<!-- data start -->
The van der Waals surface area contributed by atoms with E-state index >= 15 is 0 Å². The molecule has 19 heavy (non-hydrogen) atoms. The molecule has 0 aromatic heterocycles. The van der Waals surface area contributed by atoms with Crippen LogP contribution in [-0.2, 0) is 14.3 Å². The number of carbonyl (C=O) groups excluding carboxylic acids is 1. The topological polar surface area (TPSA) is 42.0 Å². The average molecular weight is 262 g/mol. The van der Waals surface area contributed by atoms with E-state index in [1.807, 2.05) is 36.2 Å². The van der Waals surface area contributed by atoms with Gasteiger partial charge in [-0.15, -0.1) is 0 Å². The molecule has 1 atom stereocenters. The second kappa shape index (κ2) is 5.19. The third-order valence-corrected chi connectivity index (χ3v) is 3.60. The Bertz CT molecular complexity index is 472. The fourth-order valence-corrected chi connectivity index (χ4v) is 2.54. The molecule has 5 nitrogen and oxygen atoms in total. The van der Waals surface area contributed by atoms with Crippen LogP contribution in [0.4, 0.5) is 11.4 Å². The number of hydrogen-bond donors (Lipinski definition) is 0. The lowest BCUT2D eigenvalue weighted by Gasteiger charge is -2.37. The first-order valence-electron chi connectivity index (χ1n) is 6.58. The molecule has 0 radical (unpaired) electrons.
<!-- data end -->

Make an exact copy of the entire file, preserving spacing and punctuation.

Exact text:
The van der Waals surface area contributed by atoms with E-state index >= 15 is 0 Å². The molecule has 19 heavy (non-hydrogen) atoms. The molecule has 0 aromatic heterocycles. The van der Waals surface area contributed by atoms with Crippen LogP contribution in [-0.2, 0) is 14.3 Å². The number of carbonyl (C=O) groups excluding carboxylic acids is 1. The topological polar surface area (TPSA) is 42.0 Å². The average molecular weight is 262 g/mol. The van der Waals surface area contributed by atoms with E-state index in [1.807, 2.05) is 36.2 Å². The van der Waals surface area contributed by atoms with Gasteiger partial charge in [-0.15, -0.1) is 0 Å². The molecule has 1 atom stereocenters. The second kappa shape index (κ2) is 5.19. The third-order valence-corrected chi connectivity index (χ3v) is 3.60. The Bertz CT molecular complexity index is 472. The fourth-order valence-corrected chi connectivity index (χ4v) is 2.54. The molecule has 5 nitrogen and oxygen atoms in total. The van der Waals surface area contributed by atoms with Crippen LogP contribution in [0.4, 0.5) is 11.4 Å². The number of hydrogen-bond donors (Lipinski definition) is 0. The lowest BCUT2D eigenvalue weighted by Gasteiger charge is -2.37. The first-order valence-electron chi connectivity index (χ1n) is 6.58. The molecule has 0 radical (unpaired) electrons.